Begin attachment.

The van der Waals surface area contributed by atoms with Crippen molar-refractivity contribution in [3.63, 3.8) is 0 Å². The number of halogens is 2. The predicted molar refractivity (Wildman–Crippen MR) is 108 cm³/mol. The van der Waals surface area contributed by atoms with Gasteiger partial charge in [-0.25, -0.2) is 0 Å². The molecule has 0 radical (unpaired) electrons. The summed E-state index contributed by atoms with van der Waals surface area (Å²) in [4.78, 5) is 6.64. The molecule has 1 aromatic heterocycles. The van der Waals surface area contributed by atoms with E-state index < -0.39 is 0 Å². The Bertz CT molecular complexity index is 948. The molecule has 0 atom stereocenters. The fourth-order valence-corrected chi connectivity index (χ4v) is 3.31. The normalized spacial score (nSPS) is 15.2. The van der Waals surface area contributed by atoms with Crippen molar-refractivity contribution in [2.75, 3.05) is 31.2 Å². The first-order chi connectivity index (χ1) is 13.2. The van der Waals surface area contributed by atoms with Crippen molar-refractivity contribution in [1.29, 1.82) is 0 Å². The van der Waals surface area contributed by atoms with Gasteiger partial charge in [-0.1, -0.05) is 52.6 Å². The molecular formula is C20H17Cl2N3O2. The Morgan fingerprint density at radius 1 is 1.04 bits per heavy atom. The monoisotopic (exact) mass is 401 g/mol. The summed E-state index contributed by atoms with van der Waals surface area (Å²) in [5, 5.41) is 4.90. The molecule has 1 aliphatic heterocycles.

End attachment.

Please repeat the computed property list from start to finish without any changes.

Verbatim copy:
The van der Waals surface area contributed by atoms with Crippen molar-refractivity contribution in [3.63, 3.8) is 0 Å². The number of halogens is 2. The predicted molar refractivity (Wildman–Crippen MR) is 108 cm³/mol. The van der Waals surface area contributed by atoms with Gasteiger partial charge in [-0.25, -0.2) is 0 Å². The molecule has 0 radical (unpaired) electrons. The summed E-state index contributed by atoms with van der Waals surface area (Å²) in [4.78, 5) is 6.64. The molecule has 1 aromatic heterocycles. The van der Waals surface area contributed by atoms with E-state index < -0.39 is 0 Å². The Bertz CT molecular complexity index is 948. The molecule has 0 atom stereocenters. The fourth-order valence-corrected chi connectivity index (χ4v) is 3.31. The normalized spacial score (nSPS) is 15.2. The van der Waals surface area contributed by atoms with Crippen molar-refractivity contribution in [2.75, 3.05) is 31.2 Å². The first-order chi connectivity index (χ1) is 13.2. The van der Waals surface area contributed by atoms with Crippen molar-refractivity contribution in [1.29, 1.82) is 0 Å². The van der Waals surface area contributed by atoms with Gasteiger partial charge in [-0.1, -0.05) is 52.6 Å². The molecular formula is C20H17Cl2N3O2. The Morgan fingerprint density at radius 1 is 1.04 bits per heavy atom. The monoisotopic (exact) mass is 401 g/mol. The summed E-state index contributed by atoms with van der Waals surface area (Å²) in [5, 5.41) is 4.90. The molecule has 1 aliphatic heterocycles.